1 worm per day is all the top up a chicken needs for the protein?

Discussion in 'Feeding & Watering Your Flock' started by brummie, Aug 30, 2013.

  1. brummie

    brummie Chillin' With My Peeps

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    Aug 30, 2013
    Hello,

    I'm new to chicken keeping. Just trying to figure out some ways of chicken feeding, rather than relying on the pellets.

    I am a bit confused, I must be doing my calculations wrong somewhere. A layer needs approx 17% protein per day right?

    Well let's say for the sake of argument you were raising your chickens on just wheat grains (forget variety and other nutritional needs for now, just about the protein). Well the wheat will have approx 12.5% protein in it.

    An average earthworm has about 7 grams of protein in it.

    I think a chicken eats about 100-125grams of wheat grain a day if it was living just of wheat grain (correct me if I'm wrong).

    So does that mean that if I chuck in one average earthworm into the 100grams of wheat, I've more than met the protein needs of the chicken for the day?

    12.5 grams (in the wheat) + the 7 grams in the earthworm = 19.5grams of protein per day per chicken?

    Am I going wrong somewhere, or is one earthworm a day enough of a protein top up for one chicken?
     
  2. yankeehill

    yankeehill Chillin' With My Peeps

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    SOMEBODY please chime in here! This sounds right, but gosh it sounds so easy!
     
  3. brummie

    brummie Chillin' With My Peeps

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    That's why I'm asking where I've gone wrong, because it does seem unrealistically easy. If that was the case, I don't think I would even bother worrying about the protein because i'm sure all of my chickens can find a worm now and again in my backyard ,(they have about 650 square feet of free range space and we get plenty of worms with our damp weather here in the UK). Worst case, I'd just dig up a patch now and again, so they could get to the worms more easily.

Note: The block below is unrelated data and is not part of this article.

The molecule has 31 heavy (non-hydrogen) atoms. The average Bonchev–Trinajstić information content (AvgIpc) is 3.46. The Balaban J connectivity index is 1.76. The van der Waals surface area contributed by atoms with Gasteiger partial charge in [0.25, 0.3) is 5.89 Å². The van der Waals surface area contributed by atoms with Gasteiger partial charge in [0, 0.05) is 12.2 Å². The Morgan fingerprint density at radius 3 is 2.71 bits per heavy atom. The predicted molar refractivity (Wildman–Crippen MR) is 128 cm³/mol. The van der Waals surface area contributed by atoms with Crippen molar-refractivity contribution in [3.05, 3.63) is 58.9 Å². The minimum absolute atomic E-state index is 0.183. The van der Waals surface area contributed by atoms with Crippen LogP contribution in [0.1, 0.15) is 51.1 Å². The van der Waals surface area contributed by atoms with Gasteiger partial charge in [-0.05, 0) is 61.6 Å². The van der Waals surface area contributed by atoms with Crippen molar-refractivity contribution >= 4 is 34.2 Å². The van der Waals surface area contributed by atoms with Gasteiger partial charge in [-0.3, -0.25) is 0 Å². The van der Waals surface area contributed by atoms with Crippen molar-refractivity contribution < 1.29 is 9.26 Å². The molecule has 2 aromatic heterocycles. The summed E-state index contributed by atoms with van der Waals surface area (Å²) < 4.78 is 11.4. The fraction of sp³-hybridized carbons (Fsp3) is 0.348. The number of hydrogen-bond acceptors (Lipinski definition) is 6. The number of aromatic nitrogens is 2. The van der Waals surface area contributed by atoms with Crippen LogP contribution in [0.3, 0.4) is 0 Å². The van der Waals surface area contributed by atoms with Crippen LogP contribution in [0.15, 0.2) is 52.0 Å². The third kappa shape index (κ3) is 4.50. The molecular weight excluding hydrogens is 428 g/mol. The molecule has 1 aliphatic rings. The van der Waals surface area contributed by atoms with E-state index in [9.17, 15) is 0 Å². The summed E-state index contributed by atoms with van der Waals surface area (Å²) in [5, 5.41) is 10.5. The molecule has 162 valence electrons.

4. yankeehill

    yankeehill Chillin' With My Peeps

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    ..and this would make feeding organic MUCH easier (when mixing the grain ourselves).
     
  5. machina

    machina New Egg

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    Aug 31, 2013
    A gram is the weight of a cube of water with each side being one centimetre long. Or a bit less than half an inch.

    Protein is a little less dense than water but let's assume they are the same for simplicity. If you placed seven of those cubes end to end you'd have a fairly hearty earthworm. A bit less than half an inch thick and nearly three inches long. But a worm probably is no more than a third protein so you'd need a worm that was at least three times that size. That's going to be more like solid 6-8 inch long worm, so one of the bigger earthworms you usually come across.
     
  6. Mary Poopins

    Mary Poopins Out Of The Brooder

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    Mar 22, 2013
    Hello,
    Are you talking about nightcrawlers or red wigglers (composting worms)?

    Assuming you mean red wrigglers, which have about 70% protein.

    Wheat has about 14% protein.

    The equalizer here is that the percentages that are quoted for worms are for their “dry” weight.
    So dry out a worm, weigh it, calculate 70% of this weight as protein and then you will have a better idea of the protein content of a single worm.

    Which has more protein pound for pound?
    This is like saying that tea has more caffeine then coffee. In it’s dry, bulk weight tea has way more caffeine!!
    But brewed cup by cup, we all know coffee has much more caffeine per serving.